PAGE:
July 4 2018

Business Goals - Heiße Duelle, kühles Bier/ Hot matches, cool beer

Germany, FIFA World Cup

Please find the English translation of the column below.

Heute erscheint der sechsteTeil der Netzathleten Kolumne von Dennis Trautwein, Vice President von Octagon Germany über die WM 2018.

Diesen finden Sie auf der Netzathleten Seite hier.

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04 Jul 2018 Dennis Trautwein

England claims victory over its World Cup curse and wins on penalty kicks –an indicator by itself that this World Cup continues to surprise. A few days ago, even the favorited Spaniards had to head home. To experience the enthusiasm after Sborjana’s win first hand was something special. For three years, I’ve tried in vain to convince my Russian colleagues that they have to believe in their own team – 120 minutes last Sunday and Igor Akinfeev’s left foot apparently were much more successful than me. You usually only see motorcades and people dancing in the streets of Moscow after a huge success of the hockey team.

So we get to look forward to dramatic matches in the quarter- and semifinals even without German participation. For a lot of fans, part of the TV experience is of course one or two cool beers. That’s no different over here at the stadium or at one of the fan fests. At home you get your cool blonde out of your fridge or your cooler in your backyard. But how does a fan do it at the stadium? Behind this perceived standard is a procedure that has been optimized over years, in combination with long dialogues and negotiations between various service providers, suppliers and rights holders at FIFA. The official World Cup beer supplier and exclusive partner of FIFA is the brewery conglomerate AB InBev (with global brands such as Budweiser, Corona, Stella Artois) – one of our customers at this World Cup. And indeed, for them the question is: How do we get the beer to the stadium and above all, how does it stay cool there? Because a warm beer and a negative consumption experience for the fan at the stadium is an absolute disaster for the respective beer partner. In such a case we’d immediately have a marketing problem, because if a customer cannot present its product the way it is supposed to reach the consumer, any campaign about its consumption is utterly useless. Lukewarm beer would hurt the image of the brand tremendously.

In Russia, serving beer at stadiums is prohibited by law, but during the World Cup there is an exception in place. FIFA always negotiates this with the host country in advance and is dictating a Food & Beverage program that defines all relevant questions in detail: Which products are available onsite, what is sold at stadiums, what at fan fests, where are the boundaries of the exclusive service area, just to name a few examples.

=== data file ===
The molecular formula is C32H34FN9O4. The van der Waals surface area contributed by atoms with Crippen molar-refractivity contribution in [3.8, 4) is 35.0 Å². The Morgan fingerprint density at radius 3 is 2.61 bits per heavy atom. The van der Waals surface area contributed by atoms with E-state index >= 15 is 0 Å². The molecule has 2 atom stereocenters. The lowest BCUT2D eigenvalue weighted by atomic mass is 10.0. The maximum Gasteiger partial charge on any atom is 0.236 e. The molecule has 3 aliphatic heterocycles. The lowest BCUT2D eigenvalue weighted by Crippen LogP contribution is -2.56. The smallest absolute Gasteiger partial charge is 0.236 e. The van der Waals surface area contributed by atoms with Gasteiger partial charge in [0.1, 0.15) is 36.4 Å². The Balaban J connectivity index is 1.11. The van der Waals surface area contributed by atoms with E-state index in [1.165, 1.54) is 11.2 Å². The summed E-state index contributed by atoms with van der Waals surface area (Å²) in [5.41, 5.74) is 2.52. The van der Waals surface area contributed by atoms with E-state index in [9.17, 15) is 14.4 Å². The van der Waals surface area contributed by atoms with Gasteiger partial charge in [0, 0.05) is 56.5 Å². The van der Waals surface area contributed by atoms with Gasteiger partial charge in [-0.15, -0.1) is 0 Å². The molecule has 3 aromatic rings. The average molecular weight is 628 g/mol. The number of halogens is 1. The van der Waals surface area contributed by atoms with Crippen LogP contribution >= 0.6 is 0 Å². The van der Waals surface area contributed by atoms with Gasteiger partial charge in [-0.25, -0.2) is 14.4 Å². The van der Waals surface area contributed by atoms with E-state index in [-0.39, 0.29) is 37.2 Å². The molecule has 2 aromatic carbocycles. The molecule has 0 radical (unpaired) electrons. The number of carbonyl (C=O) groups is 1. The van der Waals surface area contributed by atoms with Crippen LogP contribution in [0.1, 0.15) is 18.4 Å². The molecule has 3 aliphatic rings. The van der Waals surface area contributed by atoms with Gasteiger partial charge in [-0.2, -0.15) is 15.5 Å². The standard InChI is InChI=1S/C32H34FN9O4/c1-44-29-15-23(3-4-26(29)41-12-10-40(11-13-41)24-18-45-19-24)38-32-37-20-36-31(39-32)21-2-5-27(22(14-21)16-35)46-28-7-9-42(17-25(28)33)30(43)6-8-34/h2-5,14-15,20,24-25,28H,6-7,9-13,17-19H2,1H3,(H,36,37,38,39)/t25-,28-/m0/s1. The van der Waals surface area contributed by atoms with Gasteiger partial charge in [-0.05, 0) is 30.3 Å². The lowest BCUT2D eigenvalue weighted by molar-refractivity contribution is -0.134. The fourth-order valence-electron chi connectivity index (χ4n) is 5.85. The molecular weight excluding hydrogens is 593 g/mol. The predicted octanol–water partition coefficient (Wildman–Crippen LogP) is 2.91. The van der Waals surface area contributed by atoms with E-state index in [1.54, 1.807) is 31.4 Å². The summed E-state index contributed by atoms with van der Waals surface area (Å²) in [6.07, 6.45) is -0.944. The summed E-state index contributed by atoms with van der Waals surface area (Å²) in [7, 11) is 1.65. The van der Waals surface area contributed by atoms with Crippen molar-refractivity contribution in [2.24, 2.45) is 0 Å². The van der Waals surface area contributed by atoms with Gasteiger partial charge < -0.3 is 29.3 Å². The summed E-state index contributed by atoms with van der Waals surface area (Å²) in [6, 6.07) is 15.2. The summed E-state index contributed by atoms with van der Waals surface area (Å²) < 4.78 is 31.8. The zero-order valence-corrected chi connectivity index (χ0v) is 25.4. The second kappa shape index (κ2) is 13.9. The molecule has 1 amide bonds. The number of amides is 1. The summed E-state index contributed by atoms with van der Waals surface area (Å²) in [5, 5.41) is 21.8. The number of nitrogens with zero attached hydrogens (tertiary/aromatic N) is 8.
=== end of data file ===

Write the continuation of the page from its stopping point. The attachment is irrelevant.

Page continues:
Until the beer reaches the stadium, we have rather limited touchpoints with contractual partners. With the process and touchpoints at the stadium and in its close vicinity however, we are very familiar with, since this is now our third World Cup with AB InBev. In Russia, we are supporting the so-called Stadium Concessions Program, the sale onsite.

Of course, the customer is the expert and crucial in his area of expertise. But especially in a market like Russia, where processes of this scale usually don’t exist, since they are forbidden – and that will be no different in Qatar in 2022 – there is a lot of past experience on our side that we can utilize to consult and facilitate. This is beneficial for the concessionaire on the ground, who has to find its way in the very special, but to us familiar, FIFA environment.

What does distribution and logistics look like? Can products be delivered to the stadium? Is cooling and replenishment guaranteed? What about storage areas, are they dry enough and set to the right temperature? Is enough personnel onsite for match day? The checklist is long, very long, and behind each item, there is a lot of work. The staff briefing is vitally important. The recruited Bud salespeople in their Bud outfits cannot serve Coke products, for example.

Until all processes and players are aligned, a lot of rehearsals are necessary. There are multiple test phases, e.g. during the Confed Cup, the year prior to the World Cup. While it is much smaller, it is still a great and important indicator, how these processes are running and what’s working well and what needs to be adjusted. In the end, it is about a lot of beer that is being sold at the World Cup – in 2014 that was over 3 million units at the stadiums. Football fans are thirsty!

Whether with a cool beer or a different beverage in your hand: I hope we will experience great quarter- and semifinal matches. I’ll get back to you prior to the final, talking about the development of world football and other interesting topics. Until then!

 

Yours,

Dennis Trautwein

 

 

About Dennis Trautwein:

The football World Cup in Germany in 2006 was Dennis Trautwein’s personal ‘Sommermärchen’ (summer fairy tale) – the first World Cup experience for the then 26-year-old. His job at the World Cup Organizing Committee was the perfect entry into his career – and a lasting one. World Cups were going to play a major role for the now 38-year-old upon his start with Octagon Germany in 2007. His strategic focus was on the following FIFA World Cups in 2010, 2014 – and of course now the 2018 World Cup in Russia. Dennis Trautwein is one of the leading sport marketing experts in this country – and an absolute connoisseur of the scene.


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